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Meet Melody Epperson

Today we’d like to introduce you to Melody Epperson.

Thanks for sharing your story with us Melody. So, let’s start at the beginning and we can move on from there.
One thing I can say about myself is I am a lifelong learner. I am eternally taking classes, learning new media and figuring out how I can grow and improve. Through the years I have been a photographer, a bass player and songwriter, a modern dancer, a performance artist, a painter, printmaker and ceramicist. If I could afford it, I would be in school for the rest of my life. I gained my love of learning from a lifetime of attending and teaching at Jeffco Open School (JCOS) in Lakewood. JCOS believes that we are all intrinsically curious and capable of lifetime learning. And even though I am no longer at JCOS, I still believe this is true and live my life this way.

Four years ago, I decided I wanted to transition to be a full-time artist. I began to build my skills in business as well as art. It was around this same time I discovered encaustic painting. I fell in love with this challenging and visceral media. I am drawn to the fluid, unpredictable qualities of encaustic painting. The process feeds my curiosity and encourages my creative associations. I enjoy using layers of paint and mixed media because through these layers I can also layer meaning.

As I started investigating what it would take to be a full-time artist, I met with the Creativity Lab in 40 West Arts district and created a business plan which included joining Next Gallery. Before joining Next, I had been in lots of shows, coffee shops, gone to graduate school for an MFA and sold many pieces of art. But the reality of having a solo show every year was completely new. It forced me to prove just how serious I was.

For the last few years, I have been fascinated with feminist art and powerful women. My first two shows at Next Gallery focused on women’s suffrage and emancipation. As the 100-year anniversary of the 19th Amendment approaches, I am creating a series of portraits of women suffragists. These portraits will be featured in my solo show at the Arvada Center April 2020.

Overall, has it been relatively smooth? If not, what were some of the struggles along the way?
Any time you pour your heart and soul into something new, you are bound to encounter struggles. In art one of the struggles I have encountered is self-promotion. I have always been more of a “behind-the-scene” kind of person. It is very difficult for me to promote my artwork without it feeling like it is all about me. As I seek advice about how to break into the art community, some have suggested things that feel very alien and in-authentic to me. My goal is to connect to people through my art. I am positive that there are people out there that will find my artwork meaningful, but how to find those people is a big hurdle.

Social media seems to be the primary way to get artwork in front of an audience these days. Unfortunately, it also has some pretty significant problems associated with it. I would love to find a way to have human conversations about real issues and art, that do not jeopardize our mental wellness and human connection.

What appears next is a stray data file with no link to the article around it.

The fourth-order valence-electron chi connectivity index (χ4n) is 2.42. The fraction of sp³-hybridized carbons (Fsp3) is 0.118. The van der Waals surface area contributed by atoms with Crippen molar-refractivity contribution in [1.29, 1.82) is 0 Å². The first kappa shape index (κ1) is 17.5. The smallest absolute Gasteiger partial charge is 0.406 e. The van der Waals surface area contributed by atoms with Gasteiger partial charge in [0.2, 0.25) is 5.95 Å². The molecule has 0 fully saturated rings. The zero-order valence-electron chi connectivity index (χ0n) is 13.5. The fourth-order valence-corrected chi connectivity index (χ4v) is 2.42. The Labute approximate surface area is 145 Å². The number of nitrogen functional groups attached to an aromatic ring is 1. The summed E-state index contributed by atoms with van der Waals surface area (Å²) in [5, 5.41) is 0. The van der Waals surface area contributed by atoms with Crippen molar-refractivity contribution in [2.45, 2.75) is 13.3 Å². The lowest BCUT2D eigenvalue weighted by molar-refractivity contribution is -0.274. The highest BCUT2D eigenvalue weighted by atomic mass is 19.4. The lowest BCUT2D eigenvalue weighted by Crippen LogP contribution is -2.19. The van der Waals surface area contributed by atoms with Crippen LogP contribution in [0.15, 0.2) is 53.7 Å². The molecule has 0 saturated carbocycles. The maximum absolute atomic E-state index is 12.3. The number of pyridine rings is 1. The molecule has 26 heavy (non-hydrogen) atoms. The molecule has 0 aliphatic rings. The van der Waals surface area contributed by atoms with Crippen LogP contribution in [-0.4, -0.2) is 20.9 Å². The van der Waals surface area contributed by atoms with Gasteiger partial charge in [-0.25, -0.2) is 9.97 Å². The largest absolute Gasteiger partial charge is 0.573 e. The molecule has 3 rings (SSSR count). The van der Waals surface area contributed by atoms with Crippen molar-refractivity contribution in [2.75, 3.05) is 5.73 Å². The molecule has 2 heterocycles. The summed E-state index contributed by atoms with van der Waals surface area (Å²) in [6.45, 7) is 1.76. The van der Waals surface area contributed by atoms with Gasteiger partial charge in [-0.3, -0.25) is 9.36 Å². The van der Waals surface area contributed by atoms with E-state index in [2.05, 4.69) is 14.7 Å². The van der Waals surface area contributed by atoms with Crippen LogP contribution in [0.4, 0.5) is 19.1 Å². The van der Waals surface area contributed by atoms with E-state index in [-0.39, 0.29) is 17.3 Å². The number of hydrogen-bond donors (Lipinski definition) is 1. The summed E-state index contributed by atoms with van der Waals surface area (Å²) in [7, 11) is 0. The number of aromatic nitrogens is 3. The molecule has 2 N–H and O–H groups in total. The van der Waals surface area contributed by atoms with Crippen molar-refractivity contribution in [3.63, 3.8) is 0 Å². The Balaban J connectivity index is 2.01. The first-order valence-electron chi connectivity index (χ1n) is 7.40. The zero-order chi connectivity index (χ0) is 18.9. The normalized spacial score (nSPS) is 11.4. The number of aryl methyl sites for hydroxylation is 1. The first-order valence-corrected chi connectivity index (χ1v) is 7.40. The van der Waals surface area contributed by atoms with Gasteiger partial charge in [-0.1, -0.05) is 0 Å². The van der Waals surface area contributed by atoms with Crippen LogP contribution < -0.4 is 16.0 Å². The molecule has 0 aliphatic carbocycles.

Another big question for me is defining success. I think about my motivation for making art constantly. I know that my life philosophy is to make the world better in some way. Therefore, my definition of success is making connections with people through my art and helping them make connections with this amazing world through experiencing my art. That is a pretty hard thing to measure. It doesn’t depend on how many pieces of art I sell, or how many people say good things about my artwork. It does, however, mean getting my art out in the community so people can experience it and have discussions.

We’d love to hear more about your work.
I think what sets me apart from many artists, is my 30 years of teaching young children. It has engrained in me the value of learning and teaching and keeps me curious. Because of my time with children, I value the process of gaining knowledge and understanding, as well as sharing knowledge. That is why one of my motivations for creating art is teaching others and sharing what I have discovered.

My artwork is about making people think in different ways or see things in a new way. It is not completely conceptual, but the concept and the learning are very important. The way that artists think, is what makes them some of the most valuable and brilliant group of people in the world. We need more artists!

What is “success” or “successful” for you?
As I mentioned earlier, defining success is one of my personal struggles. I guess the short answer is; success to me is when my art touches another person in a way so they grow or are stirred to personal action. The only way to know if I am successful is through human contact and communication. Therefore, I strive to have some sort of interchange with the people who purchase and view my art. I guess the other way is to see the result of their personal growth or action.

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Image Credit:
Alex Chernushin, Laurie Gibb, Christy Lynne Seving

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